Friday, 27 December 2013

Times: Brave Daley won’t inspire a gay revolution
[Excerpt from the article entitled: English football lands in a spot of trouble over fixing]
Sunday, December 15, 2013, 00:01 by James Calvert

In an ideal world, Olympic world champion 10-metre diver Tom Daley’s coming out as gay would trigger a wave of similar announcements by gay footballers, but in the macho, chauvinistic football world, sticks don’t get much more tempting than sexuality. Photo: Chris Radburn/PA Wire

Olympic 10-metre diver Tom Daley announced earlier this month that he is ‘dating a man’, making him one of the most high-profile British sportsmen ever to come out.

The Commonwealth and World Champion made his announcement at the age of 19, which is particularly admirable considering he is still in the relatively early stages of his sporting career.

Other gay sportsmen that have gone public with their sexuality (and there have only been a few) have generally waited until they all but ready to retire, fearful of an adverse reaction from supporters as well as potential lost sponsorship and endorsement revenue.

Daley, however, decided there was no time like the present and took to You Tube to tell the world how happy he is with his boyfriend.

It is a move that has been widely described as brave, and I would have to agree. While society as a whole may have become more mature and grown-up about people’s sexuality, some sports fans are not nearly as accepting.

There is still a stigma attached to the concept of sporting icons being anything other than bog standard heterosexual.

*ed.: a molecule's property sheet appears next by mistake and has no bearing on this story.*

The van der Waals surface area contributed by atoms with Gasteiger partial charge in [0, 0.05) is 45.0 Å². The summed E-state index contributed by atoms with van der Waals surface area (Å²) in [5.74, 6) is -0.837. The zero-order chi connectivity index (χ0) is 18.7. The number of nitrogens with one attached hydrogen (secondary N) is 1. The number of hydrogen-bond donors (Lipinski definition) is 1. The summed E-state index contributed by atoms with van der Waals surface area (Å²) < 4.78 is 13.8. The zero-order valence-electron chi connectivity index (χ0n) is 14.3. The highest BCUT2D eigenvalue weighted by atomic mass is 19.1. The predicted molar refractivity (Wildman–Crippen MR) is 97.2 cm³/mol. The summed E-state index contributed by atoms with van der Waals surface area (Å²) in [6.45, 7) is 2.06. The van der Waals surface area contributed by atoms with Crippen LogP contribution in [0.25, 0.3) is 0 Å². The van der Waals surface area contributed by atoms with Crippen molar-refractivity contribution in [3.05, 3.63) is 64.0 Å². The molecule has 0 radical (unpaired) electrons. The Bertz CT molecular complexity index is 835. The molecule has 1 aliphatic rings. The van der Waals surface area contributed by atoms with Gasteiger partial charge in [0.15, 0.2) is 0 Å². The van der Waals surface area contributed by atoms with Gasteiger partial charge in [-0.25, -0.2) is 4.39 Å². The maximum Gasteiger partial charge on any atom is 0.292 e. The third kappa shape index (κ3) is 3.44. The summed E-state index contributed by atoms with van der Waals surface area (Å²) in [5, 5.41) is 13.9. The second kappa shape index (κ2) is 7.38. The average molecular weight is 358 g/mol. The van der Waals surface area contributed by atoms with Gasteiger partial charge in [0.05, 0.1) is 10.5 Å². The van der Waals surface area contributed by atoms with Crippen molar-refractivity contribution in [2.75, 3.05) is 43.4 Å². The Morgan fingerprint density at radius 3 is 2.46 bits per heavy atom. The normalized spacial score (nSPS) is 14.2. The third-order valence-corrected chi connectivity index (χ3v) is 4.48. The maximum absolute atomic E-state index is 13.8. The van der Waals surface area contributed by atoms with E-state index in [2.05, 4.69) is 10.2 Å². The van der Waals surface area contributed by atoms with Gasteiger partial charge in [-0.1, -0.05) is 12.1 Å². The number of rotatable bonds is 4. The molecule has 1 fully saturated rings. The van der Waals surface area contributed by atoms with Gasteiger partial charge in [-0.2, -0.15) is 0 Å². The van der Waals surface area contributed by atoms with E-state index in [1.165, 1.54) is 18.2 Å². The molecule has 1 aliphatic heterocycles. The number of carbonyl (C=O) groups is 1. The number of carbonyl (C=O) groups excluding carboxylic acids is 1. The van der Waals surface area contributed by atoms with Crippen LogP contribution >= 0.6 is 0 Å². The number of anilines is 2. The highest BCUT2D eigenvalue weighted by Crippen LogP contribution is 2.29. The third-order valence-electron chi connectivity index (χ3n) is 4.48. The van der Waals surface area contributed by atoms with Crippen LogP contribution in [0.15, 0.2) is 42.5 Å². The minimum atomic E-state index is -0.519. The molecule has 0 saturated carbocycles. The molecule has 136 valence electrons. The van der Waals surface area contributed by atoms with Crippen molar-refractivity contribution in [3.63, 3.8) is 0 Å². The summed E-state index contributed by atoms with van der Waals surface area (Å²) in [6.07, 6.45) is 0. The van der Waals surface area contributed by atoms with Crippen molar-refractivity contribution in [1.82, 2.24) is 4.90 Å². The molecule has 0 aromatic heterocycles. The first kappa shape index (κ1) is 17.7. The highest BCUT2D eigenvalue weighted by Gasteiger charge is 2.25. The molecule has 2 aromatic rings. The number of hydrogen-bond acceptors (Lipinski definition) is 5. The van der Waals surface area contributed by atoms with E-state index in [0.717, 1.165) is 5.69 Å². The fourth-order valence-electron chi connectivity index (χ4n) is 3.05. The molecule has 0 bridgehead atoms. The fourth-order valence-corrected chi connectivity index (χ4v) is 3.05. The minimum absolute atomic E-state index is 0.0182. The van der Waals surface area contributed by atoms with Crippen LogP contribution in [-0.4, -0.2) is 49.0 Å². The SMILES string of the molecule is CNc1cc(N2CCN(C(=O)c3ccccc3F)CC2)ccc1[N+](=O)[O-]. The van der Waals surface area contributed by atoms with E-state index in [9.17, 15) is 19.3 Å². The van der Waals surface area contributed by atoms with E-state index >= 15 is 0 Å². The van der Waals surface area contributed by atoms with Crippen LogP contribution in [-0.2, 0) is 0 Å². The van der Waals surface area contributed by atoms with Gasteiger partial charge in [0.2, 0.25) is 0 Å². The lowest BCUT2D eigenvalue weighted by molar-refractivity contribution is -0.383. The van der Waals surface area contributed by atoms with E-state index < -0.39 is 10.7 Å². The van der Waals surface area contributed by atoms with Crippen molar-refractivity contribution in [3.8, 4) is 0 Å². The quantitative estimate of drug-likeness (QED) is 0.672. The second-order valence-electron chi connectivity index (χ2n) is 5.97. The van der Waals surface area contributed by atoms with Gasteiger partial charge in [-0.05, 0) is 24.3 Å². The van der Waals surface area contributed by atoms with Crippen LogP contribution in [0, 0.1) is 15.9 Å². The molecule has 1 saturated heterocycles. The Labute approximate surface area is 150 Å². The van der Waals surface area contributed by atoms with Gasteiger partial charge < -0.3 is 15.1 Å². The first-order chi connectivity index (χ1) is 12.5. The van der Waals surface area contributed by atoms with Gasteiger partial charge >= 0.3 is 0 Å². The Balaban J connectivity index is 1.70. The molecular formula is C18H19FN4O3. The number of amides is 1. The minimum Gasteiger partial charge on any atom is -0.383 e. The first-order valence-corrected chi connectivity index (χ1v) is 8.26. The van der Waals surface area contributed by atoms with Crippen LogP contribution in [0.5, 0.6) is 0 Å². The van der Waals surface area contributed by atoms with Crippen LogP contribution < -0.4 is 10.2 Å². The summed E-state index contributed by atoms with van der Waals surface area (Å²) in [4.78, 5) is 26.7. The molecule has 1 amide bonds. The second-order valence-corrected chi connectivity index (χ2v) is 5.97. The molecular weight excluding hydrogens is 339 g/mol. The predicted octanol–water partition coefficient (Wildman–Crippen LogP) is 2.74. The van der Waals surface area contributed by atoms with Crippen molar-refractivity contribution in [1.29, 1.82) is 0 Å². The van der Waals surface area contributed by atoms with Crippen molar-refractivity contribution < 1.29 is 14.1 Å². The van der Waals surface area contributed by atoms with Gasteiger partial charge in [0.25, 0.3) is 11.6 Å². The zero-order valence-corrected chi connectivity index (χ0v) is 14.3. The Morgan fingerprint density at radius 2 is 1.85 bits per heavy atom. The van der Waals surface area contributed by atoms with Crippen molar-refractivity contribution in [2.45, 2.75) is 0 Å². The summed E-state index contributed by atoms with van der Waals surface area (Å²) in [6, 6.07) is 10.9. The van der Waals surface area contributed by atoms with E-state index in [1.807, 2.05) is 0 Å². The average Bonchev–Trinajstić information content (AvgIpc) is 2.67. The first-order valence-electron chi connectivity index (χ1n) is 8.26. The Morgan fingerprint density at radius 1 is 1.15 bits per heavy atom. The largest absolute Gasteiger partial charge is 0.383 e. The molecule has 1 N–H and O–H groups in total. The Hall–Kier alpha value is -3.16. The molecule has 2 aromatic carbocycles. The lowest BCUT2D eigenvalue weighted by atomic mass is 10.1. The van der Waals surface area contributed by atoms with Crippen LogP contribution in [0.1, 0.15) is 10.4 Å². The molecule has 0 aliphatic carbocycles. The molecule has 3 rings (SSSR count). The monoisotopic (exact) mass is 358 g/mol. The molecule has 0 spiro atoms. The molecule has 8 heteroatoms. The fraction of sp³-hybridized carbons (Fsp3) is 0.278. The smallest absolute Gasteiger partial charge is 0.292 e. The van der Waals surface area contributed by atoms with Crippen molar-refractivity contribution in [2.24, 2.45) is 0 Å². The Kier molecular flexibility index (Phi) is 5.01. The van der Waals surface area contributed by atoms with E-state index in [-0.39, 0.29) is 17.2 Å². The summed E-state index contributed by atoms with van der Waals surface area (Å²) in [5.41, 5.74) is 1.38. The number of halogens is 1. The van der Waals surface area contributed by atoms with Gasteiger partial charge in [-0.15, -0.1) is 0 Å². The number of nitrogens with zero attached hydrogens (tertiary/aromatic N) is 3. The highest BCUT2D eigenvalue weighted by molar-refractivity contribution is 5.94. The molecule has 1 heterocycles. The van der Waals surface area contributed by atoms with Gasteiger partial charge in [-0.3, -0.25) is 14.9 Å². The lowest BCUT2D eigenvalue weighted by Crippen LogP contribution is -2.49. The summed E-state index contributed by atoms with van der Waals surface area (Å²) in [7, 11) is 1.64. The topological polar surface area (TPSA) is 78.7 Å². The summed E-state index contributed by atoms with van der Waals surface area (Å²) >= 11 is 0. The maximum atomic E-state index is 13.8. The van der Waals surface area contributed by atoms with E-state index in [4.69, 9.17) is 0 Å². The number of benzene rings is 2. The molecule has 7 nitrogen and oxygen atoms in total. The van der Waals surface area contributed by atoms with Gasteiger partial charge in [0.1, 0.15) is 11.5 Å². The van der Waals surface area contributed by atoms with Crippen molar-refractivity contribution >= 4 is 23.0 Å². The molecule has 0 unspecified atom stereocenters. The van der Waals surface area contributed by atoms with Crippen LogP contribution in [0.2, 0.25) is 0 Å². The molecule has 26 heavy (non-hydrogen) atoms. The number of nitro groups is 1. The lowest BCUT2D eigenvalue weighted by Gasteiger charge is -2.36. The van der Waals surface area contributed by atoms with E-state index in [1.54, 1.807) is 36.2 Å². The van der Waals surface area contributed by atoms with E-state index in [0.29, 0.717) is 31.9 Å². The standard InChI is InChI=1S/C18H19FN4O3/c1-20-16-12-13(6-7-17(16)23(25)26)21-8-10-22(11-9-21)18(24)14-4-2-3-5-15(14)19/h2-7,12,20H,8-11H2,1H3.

Daley making the move he did at the time he did was essentially him prioritising his personal happiness. And he went ahead with it despite some members of his family trying to persuade him otherwise.

Of course, only time will tell what sort of effect it has on his career. But I suspect he isn’t overly concerned, which is fair play to the lad.

Daley’s move has prompted some observers to suggest gay footballers should follow his lead and come out rather than living an unhappy lie.
Instead of thinking that was a stupid thing to do, we are now going to start wondering if the player was paid for his troubles

There are currently no openly gay players in any of the top leagues in England or Scotland. And with thousands of professional footballers in those leagues, it is mathematically impossible that every single one of them is heterosexual.

In an ideal world, Daley coming out would be the catalyst that triggers a wave of similar announcements in the football world. It would be a huge moment in the history of football if this ridiculous barrier could be broken down once and for all.

However, there is a world of difference between diving and football (apart from where Ashley Young is concerned, of course), and the reception Daley gets when he next steps out at the pool will be monumentally different to the way a hostile football crowd would treat a player who has announced he is gay.

Football fans are happy to beat opposition players with any stick they can get their hands on. And in the macho, chauvinistic world of football, sticks don’t get much more tempting than sexuality.

Of course, I could be completely wrong. A top player may come out tomorrow and get a standing ovation from all four sides of the ground when he next takes to the pitch. But somehow I suspect that wouldn’t be the case. And, even if it was, it certainly wouldn’t last.

And that’s why I seriously doubt Daley’s brave announcement will spark a gay revolution within football.

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